a 6ya expert can help you resolve that issue over the phone in a minute or two.
best thing about this new service is that you are never placed on hold and get to talk to real repairmen in the US.
the service is completely free and covers almost anything you can think of (from cars to computers, handyman, and even drones).
click here to download the app (for users in the US for now) and get all the help you need. goodluck!
- If you need clarification, ask it in the comment box above.
- Better answers use proper spelling and grammar.
- Provide details, support with references or personal experience.
Tell us some more! Your answer needs to include more details to help people.You can't post answers that contain an email address.Please enter a valid email address.The email address entered is already associated to an account.Login to postPlease use English characters only.
Tip: The max point reward for answering a question is 15.
The Matco is very similar to the IR-315 straight line sander as well as the Central Pneumatic Straight Line Sander sold by Harbor Freight-shown here: The Central Pneumatic became the focus of my attention when I realized it was not timed properly after re-assembly!
Assuming you are having the same problem,(1) I recommend mounting the body upside down in a small vise as shown here:
(2)Rotate both piston gears full forward (to the left in this photo). (3)Then carefully rotate each toward the back end precisely three teeth (to the right in this photo). It is important to note: Begin counting to the precise 3rd tooth once the first tooth is near top center in step (2). Thus, if after rotating the gears forward until they stop, you ideally want a tooth visible right at the top center. If the tooth is not at top center, move the gear(s) slightly toward the back until the very first tooth is now centered up: then begin counting to the 3rd tooth. If after rotating the gears forward until they stop, a tooth is NEARLY at top center: use it as your starting point and count to the third tooth (step 3). I recommend wiping the oil/ grease off of these two centered teeth and coating them with red majic marker.
(4) Reference next picture: Hover cursor near rotary air valve gear.
The dotted gear lobe should be a 1 oclock, assuming 12 oclock is in line with the center of the body toward the knob end of unit. Note the piston gears are marked for the centered 3rd tooth. Note the two teeth on each side of the center valley(s) of the rail gears are highlighted as well.
(5) I recommend marking the valley after the tooth that follows the dotted tooth and verifying its position is at 3 oclock. Notice in the background that the center tooth is highligted (it is the fifth tooth from either end of that straight gear on the rack).Also reference the second photo after step (6):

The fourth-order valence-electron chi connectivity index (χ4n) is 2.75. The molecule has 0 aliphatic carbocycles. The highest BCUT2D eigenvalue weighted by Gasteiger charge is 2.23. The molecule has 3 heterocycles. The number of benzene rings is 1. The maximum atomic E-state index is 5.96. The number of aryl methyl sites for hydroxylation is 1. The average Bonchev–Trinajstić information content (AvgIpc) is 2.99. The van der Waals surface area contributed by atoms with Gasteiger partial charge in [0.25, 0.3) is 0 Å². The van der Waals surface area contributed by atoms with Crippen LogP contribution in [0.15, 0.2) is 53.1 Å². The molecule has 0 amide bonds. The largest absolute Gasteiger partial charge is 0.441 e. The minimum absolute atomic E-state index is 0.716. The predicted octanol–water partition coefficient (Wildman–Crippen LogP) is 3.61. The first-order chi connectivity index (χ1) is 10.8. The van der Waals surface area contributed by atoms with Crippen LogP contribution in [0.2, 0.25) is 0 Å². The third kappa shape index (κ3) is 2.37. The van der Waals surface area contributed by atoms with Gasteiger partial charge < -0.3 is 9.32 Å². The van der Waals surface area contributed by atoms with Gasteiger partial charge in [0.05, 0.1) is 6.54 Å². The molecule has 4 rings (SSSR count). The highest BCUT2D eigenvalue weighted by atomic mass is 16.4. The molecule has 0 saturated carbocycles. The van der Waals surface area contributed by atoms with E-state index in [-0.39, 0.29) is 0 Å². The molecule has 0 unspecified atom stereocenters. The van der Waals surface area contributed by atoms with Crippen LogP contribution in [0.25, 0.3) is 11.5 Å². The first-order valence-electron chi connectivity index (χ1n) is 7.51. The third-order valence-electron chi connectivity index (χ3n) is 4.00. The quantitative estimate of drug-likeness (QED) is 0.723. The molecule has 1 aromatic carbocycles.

(6) visually confirm all teeth are in perfect alignment for placing the rack upon the unit:
(7) Simply place the rack onto the unit's body making sure all your marks are centered up. If correctly lined up, you will incur no resistance or offsetting. If rack does not simply "lie onto the gears", lift back off and re-check the alignment of each of the teeth and valleys. A slight movement of one of the piston gears is usually the cure.
(8) re-attach the rack retainer bars with at least 2 screws on each side before moving the unit.
(9) you should visually be able to see about 1-1/2" of rack movement from the unit by pushing the rack to its limits. A centered rack measures approx. 15/16" on both ends of unit to the center of the bolt in the rack.
I work in a wood working shop and we use orbitals on everything. You still will still sand with nice even strokes with the grain. It leaves a great finish. They are nice, light, and easy to use! They do use a lot of air though, so make sure your air compressor can handle the one you buy. If you compressor is constantly running you might have to take breaks so you do not burn it up. enjoy!
the inside of the tool is full of dust not allowing it to get into the bag. I have had to completely disassemble and clean the track for the dust. You can try blowing thru every port with compressed air and see if that helps.
There can be a few problems. First is your air supply the right pressure and volume for the sander. Check that at the quick connector to the sander itself. Second, if it is cold and moisture is high, ice can get into the sander which will slow it way down. Third, and probably most likely cause, is the sander well oiled and the parts inside clean. Fourth, mechanical issues: the drive motor may be well worn out inside, the bearing that the main shaft for the sander may be worn out & so forth. Hope this helps you, Rick
# Ensure that sanding belts are not too tight or too loose. Never operate a sanding disk if the paper is loose.
# Use the correct grade of abrasive material for the job.
# Ensure that the distance between a circular sander and the edge of the table is not greater than 1/4 inch.
# Do not push materials against sanders with excessive force.
# Sand only on the downstroke side of a disk sander.
# Do not hold small pieces by hand. Use a jig for pieces that are difficult to hold securely